Varroa Floor Flaw

By now we are all familiar with the mesh floor aka Varroa floor as part of our Integrated Pest Management.  There are obvious benefits to these but there are also a few snags and an unexpected flaw:

Benefits

The main benefit to a mesh floor is that Varroa falling from the frames above drop through the metal mesh and meet a chilly end in the grass below. It is thought that up to 20% of hatching Varroa may drop out of the hive this way. All well and good.

Varroa floors can also be fitted with a removable slide below the mesh floor. This can be used to count the mite drop on a daily or weekly basis to assess the mite level in the hive and to decide when to treat.

Mesh floors also allow the much of the hive debris to drop through so there isn’t that accumulation you see on a solid floor and this helps to inhibit wax moth hell and other hive floor creepy crawlies.

Snags

Most of the snags with mesh floors relate to the fact that the bees can smell their colony through the mesh. If you move a hive up onto a taller stand, the bees will return to the vacant space where the entrance used to be and then go and hang up under the mesh floor. They will eventually re-orient on the new entrance but when carrying out such manoeuvres – it is best to temporarily put the insert back in or set the hive on a sheet of plywood or similar.

A more challenging variation on this theme is when a clipped queen tries unsuccessfully to swarm but then manages to crawl back up the legs of the stand. Gradually most of the bees in the hive follow her and a new colony sets up shop right there under the floor.

This can also happen when a virgin queen flies out to be mated and on her return she can’t locate the hive entrance; instead she goes under the floor and mooches about under the mesh. These cases are only resolved by finding the queen and transferring her into the hive.

It can be some time before the beekeeper realises something is wrong though – mostly the conclusion he or she comes to in the meantime is that the hive has gone queenless because there are no eggs and the bees in the hive are cranky and dwindling. Of course the colony under the floor expands, they draw wax, rear brood and eventually the ball of bees becomes visible to even the most short-sighted of beekeepers. Me for instance:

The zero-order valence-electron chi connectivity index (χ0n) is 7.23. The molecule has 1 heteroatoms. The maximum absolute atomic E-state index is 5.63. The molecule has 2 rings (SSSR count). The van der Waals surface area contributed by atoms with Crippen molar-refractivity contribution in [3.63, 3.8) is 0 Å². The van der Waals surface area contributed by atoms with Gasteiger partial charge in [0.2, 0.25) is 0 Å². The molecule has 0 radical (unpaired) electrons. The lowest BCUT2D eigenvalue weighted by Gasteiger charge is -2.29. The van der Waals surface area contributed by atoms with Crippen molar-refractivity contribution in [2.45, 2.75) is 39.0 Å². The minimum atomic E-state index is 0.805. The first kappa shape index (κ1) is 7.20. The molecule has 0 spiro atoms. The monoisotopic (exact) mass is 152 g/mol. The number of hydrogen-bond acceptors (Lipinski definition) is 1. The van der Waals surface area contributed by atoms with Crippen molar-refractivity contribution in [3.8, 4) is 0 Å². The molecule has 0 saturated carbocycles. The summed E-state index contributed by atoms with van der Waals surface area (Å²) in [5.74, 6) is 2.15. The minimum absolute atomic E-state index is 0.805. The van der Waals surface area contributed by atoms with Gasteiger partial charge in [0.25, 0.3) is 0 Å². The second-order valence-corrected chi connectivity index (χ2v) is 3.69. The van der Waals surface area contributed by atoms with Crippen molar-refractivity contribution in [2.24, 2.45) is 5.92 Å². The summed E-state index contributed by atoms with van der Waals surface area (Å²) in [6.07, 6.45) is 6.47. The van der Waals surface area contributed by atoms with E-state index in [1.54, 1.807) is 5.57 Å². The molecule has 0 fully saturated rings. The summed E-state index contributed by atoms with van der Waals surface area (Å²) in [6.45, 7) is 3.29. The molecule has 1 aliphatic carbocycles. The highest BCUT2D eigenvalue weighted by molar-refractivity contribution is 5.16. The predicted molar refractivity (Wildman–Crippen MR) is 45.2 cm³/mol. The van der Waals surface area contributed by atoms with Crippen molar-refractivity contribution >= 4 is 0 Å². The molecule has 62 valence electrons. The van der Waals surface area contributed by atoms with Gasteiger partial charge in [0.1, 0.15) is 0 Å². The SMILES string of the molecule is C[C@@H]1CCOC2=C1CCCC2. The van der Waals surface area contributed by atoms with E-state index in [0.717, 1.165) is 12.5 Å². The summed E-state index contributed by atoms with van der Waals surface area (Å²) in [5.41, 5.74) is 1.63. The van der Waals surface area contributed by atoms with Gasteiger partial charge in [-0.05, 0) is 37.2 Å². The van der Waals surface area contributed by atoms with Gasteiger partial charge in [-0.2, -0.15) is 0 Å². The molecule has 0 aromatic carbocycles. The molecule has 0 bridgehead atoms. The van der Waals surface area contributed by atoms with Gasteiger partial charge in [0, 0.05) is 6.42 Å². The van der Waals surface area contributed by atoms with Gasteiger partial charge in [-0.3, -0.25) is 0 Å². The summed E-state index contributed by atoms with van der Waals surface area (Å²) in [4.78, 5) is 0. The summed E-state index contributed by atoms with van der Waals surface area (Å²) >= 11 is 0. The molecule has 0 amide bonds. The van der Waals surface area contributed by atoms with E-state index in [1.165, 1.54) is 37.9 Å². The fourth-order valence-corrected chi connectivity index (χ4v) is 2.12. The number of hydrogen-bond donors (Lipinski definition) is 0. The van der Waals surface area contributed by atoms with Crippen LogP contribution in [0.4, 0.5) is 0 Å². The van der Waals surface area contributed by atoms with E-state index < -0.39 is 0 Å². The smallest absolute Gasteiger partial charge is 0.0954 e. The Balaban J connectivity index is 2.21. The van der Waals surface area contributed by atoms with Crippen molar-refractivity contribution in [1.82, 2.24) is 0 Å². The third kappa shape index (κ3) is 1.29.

Wild honey bee combs under Varroa floor
Beautiful wild comb drawn underneath a mesh floor

Within the wild comb is quite a quantity of capped brood so these bees must have been there for some time:

Capped honey bee brood under the Varroa floor

Thoughts of fixing these combs into frames was dismissed when we saw the shocking amount of Varroa present in the brood. Click this photo below for a close up – the white specks you can see on the inside of the cells are Varroa crap:

Very heavy Varroa infestation
Varroa hell

Sadly there was nothing for it but to dismantle the lot, gently shake the bees into the hive and destroy the brood which is more or less a shook swarm and an effective but drastic way of removing a load of Varroa.

Flaw in the Floor

This case illustrates the unexpected flip side to mesh floors – the heavy level of infestation is due directly to the mesh floor! As the remaining brood in the parent hive above hatched out – with their Varroa (because this is late June and like it or not Varroa levels are high), the Varroa either dropped from the frames through the floor into the lovely, fresh new colony or more likely were drawn down like BIsto Kids by the enticing smell of the brood.

Bisto Kids

 

Had these bees hung up under a solid floor they would have been mostly Varroa-free. The Varroa would have been marooned above in the empty hive. Mind you – if you had a solid floor they would have been less likely to hang there in the first place.

However – it has to be said cases like this are relatively rare and the benefits of mesh floors far outweigh the disadvantages.

Sometimes though – it feels like you can’t win.

Click this for more about the life cycle of Varroa

Click here for how to breed Varroa resistant bees

Click here for Winter Oxalic acid treatment

Click here for Summer Oxalic acid treatment

Click here for Oxalic acid for Beekeepers

Click here for Shook Swarming

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